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When you were young, you collected Hot Wheels and action figures. You bought all the accessories you could find and kept them in excellent condition. But are your vintage toys worth money now or is their only value sentimental? Let’s look at how you can tell an old toy from a collectible worth insuring.

  1. Rarity adds value.
    Vintage toys that were made in small quantities often bring a higher value than those that were mass produced. That means, if you own one of the 2,000 “Peanuts” royal blue beanie baby elephants that were manufactured with a darker blue coat than originally intended, you might have something valuable on your hands. In fact, due to a manufacturer error, this is the most collectible beanie baby around – and worth about £3,000.

     

     
  2. The older the better, sometimes.
    Just because you own an old toy, doesn’t necessarily make it valuable. However, older models of toys and games are often made with materials or technology that are not used today. To date an antique toy, check the patent, maker’s mark, or country of origin mark on the toy. Or, look for an embossed, stenciled, or printed patent number on the toy or box. You can easily look up patent applications online, which will reveal the date it was filed.                                                

  3. Condition matters.
    In the world of antiques, mint condition means that the original toy is still in its original box with the instructions and has never been opened. Mint condition toys are typically worth much more than those that have been opened, played with, and show wear and tear.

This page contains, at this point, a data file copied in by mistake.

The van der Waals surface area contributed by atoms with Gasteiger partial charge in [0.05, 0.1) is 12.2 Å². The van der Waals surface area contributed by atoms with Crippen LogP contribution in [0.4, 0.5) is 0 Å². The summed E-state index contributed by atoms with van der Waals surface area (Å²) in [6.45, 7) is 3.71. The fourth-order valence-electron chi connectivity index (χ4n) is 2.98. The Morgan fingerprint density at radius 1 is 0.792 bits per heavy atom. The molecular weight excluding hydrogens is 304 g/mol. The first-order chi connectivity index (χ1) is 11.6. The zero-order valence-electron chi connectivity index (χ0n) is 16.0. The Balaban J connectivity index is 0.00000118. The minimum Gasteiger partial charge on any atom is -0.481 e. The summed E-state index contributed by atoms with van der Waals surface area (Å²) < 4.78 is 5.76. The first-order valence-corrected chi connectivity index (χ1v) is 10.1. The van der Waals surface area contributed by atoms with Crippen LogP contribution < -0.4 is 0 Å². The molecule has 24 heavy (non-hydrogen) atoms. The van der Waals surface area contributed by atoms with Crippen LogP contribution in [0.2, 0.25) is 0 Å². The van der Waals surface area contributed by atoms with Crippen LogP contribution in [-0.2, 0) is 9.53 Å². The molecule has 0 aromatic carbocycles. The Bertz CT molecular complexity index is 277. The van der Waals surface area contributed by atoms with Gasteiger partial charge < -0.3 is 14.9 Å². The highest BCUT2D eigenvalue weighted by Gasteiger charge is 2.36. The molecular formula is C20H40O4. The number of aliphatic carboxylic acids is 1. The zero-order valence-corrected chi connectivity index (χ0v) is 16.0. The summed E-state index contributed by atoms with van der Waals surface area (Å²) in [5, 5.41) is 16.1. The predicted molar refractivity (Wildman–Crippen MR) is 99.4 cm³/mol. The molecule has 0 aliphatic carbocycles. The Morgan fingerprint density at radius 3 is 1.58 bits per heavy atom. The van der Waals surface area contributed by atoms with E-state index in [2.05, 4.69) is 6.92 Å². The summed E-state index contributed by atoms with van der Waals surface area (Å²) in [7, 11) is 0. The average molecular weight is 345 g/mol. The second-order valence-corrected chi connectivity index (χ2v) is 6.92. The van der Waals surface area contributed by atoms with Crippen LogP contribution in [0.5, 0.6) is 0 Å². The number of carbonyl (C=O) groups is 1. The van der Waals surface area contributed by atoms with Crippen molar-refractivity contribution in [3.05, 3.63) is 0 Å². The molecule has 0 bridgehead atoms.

4. Material can make a big difference.
    Think metal, diecast Hot Wheels, made back in the 1970s, instead of the plastic versions made today. Or, the original hand-drawn, oil cloth version of Monopoly made in 1933 (which sold at Sotheby’s in 2011 for £110,000).

     

    5. If it needs to be restored, have an expert do it.
    While normal wear and tear is generally acceptable to most toy collectors, if something needs fixing (a spring mechanism or mechanical part), you are smart to have a professional do the work. That’s because, if you ever want to sell the toy, the restorations must be done well to maintain its value.

     

    6. Value may be in the eyes of the beholder.
    Vintage toy collecting is one of the fastest growing fields in collecting. However, not every toy you cherish may be of value to others. Your best bet is to collect what you enjoy – and if it becomes an investment-worthy purchase, great. If not, you’ll still be able to enjoy your collection yourself!

     

     

Claims Study: Orso the Duck

Not all family heirlooms are an extra cuddled been with you since before you could talk fluffy duck.

 

Whatever treasures you have, we know just how precious they are. Which is why, when a client’s attic went up in flames, we perfectly repaired all of the damage and replace the items lost. We even ensured their daughter’s beloved cuddly toy was carefully re-stuffed and re-sewn, so that ‘Orso the duck’ could be brought back to life. Fluffier than ever.

 

If you have a large collection of antique toys or a few valuable pieces, consider getting them valued and purchasing a valuable articles insurance policy, to help protect them against damage, loss or theft. Look for a worldwide policy so your collection is protected at your home, in transit, and in storage.

All content in this material is for general information purposes only. It does not constitute personal advice or a recommendation to any individual or business of any product or service. Please refer to the policy documentation issued for full terms and conditions of coverage.

Chubb European Group SE (CEG).  Operating in the UK through a branch based at 100 Leadenhall Street, London EC3A 3BP.  Risks falling within the European Economic Area are underwritten by CEG which is governed by the provisions of the French insurance code.  Registered company number: 450 327 374 RCS Nanterre.  Registered office: La Tour Carpe Diem, 31 Place des Corolles, Esplanade Nord, 92400 Courbevoie, France. Fully paid share capital of €896,176,662. 

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